VEGF189, which suggests that neuropilins, which interact with the basic sequence of VEGF
encoded by exon 7 (9), are not involved in endothelial cell adhesion to VEGF. Little is known
about the putative distinct functions of VEGF189 compared with VEGF165. VEGF189, in contrast
to VEGF165, is rapidly sequestered by heparan-sulfate proteoglycans of the ECM (14) and
another as yet unidentified binding site (6).
We show here that all cell adhesion on VEGF165 can be attributed to the α3β1 and αvβ3
integrins and another αv subunit containing integrin (but not αvβ5). On VEGF189, the same
integrins are involved (α3β1, αvβ3, and another αv integrin); however, ~50% of adhesion is
mediated by a yet unidentified receptor. If the results shown in Figure 4 are to be taken into
account, this receptor should be an RGD integrin, because a combination of α3β1 blocking
peptides and RGD peptides inhibit all adhesion on VEGF189. The only known RGD integrin that
does not contain either a β1 subunit or a αv subunit is αIIbβ3. However, it could be possible that
the RGD peptides might nonspecifically block other nonintegrin cell surface receptors.
Several hypotheses could explain the differences (maximal levels and rapidity) between adhesion
on VEGF165 and VEGF189. First, a simple explanation could be that α3β1 and αvβ3 integrins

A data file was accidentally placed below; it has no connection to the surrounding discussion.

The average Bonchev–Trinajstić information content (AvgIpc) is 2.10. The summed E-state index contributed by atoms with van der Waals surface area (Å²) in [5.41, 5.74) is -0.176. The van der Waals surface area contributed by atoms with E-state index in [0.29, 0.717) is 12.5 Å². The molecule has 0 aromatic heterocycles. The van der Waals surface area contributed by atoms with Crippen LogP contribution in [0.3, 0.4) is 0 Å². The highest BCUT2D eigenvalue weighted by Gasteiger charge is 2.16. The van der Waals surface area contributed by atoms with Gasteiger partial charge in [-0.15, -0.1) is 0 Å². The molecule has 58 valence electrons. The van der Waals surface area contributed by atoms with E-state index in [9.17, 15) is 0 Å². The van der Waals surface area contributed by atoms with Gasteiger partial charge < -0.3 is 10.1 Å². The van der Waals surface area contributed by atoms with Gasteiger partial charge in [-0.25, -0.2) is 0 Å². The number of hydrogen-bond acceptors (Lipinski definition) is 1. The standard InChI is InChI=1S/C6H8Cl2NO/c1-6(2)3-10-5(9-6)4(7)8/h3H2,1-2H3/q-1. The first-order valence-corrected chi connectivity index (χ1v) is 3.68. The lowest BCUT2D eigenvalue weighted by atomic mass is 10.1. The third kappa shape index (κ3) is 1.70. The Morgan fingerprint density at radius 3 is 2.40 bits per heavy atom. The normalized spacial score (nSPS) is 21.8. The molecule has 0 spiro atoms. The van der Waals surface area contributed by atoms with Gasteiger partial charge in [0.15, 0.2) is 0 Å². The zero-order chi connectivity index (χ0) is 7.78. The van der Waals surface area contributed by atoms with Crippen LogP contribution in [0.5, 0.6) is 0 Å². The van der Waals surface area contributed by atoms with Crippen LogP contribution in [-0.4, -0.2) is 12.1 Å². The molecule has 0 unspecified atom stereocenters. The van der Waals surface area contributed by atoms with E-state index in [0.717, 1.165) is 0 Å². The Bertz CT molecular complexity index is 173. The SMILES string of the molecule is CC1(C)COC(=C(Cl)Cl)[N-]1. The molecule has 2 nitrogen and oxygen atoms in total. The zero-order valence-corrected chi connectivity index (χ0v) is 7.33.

bind with a greater affinity to VEGF189 than to VEGF165. It has been shown that in some cases,
integrins must be activated to be able to induce a functional response, so it is plausible that
contact with immobilized VEGF189 could activate this integrin much faster than immobilized
VEGF165. It has been shown that soluble VEGF can induce activation of several integrins (24). In
our case, immobilized VEGF could act in the same way and the efficiency of integrin activation
could depend on the VEGF isoform. Another hypothesis is that the yet unidentified receptors for
VEGF189 are responsible for the observed differences. This would be a very interesting finding
because it would mean that VEGF189 possesses a specific cell surface receptor that could mediate
isoform-specific responses (such as cell migration).
The clear preference that endothelial cells show for adhesion to VEGF189 compared with
VEGF165 is not translated by different cell morphology. In contrast to cells plated on fibronectin,
which display prominent stress fibers, cells on VEGF possess numerous lamellopodia and
filopodia but no actin stress fibers. The cell shape on VEGF can be compared with that seen by
Waltenberger and coworkers who observed the appearence of lamellopodia and cytoskeletal
reorganization when soluble VEGF was added to endothelial cultures (25). However, the